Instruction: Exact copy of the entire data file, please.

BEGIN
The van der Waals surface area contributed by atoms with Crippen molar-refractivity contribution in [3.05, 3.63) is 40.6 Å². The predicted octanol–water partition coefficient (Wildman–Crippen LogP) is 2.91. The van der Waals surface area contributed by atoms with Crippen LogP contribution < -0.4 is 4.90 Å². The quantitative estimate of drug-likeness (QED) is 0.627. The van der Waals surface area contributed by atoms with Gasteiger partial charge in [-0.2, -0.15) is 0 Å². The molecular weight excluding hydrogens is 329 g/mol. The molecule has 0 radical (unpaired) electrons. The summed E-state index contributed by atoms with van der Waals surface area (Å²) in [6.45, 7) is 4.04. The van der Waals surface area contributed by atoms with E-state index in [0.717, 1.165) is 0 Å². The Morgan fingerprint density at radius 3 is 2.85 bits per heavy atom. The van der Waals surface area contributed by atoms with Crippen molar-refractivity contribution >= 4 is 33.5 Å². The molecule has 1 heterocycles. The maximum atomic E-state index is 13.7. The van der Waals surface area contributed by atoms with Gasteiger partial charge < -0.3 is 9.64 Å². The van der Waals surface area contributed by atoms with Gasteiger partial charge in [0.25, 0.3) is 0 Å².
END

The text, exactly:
The van der Waals surface area contributed by atoms with Crippen molar-refractivity contribution in [3.05, 3.63) is 40.6 Å². The predicted octanol–water partition coefficient (Wildman–Crippen LogP) is 2.91. The van der Waals surface area contributed by atoms with Crippen LogP contribution < -0.4 is 4.90 Å². The quantitative estimate of drug-likeness (QED) is 0.627. The van der Waals surface area contributed by atoms with Gasteiger partial charge in [-0.2, -0.15) is 0 Å². The molecular weight excluding hydrogens is 329 g/mol. The molecule has 0 radical (unpaired) electrons. The summed E-state index contributed by atoms with van der Waals surface area (Å²) in [6.45, 7) is 4.04. The van der Waals surface area contributed by atoms with E-state index in [0.717, 1.165) is 0 Å². The Morgan fingerprint density at radius 3 is 2.85 bits per heavy atom. The van der Waals surface area contributed by atoms with Crippen molar-refractivity contribution >= 4 is 33.5 Å². The molecule has 1 heterocycles. The maximum atomic E-state index is 13.7. The van der Waals surface area contributed by atoms with Gasteiger partial charge < -0.3 is 9.64 Å². The van der Waals surface area contributed by atoms with Gasteiger partial charge in [0.25, 0.3) is 0 Å².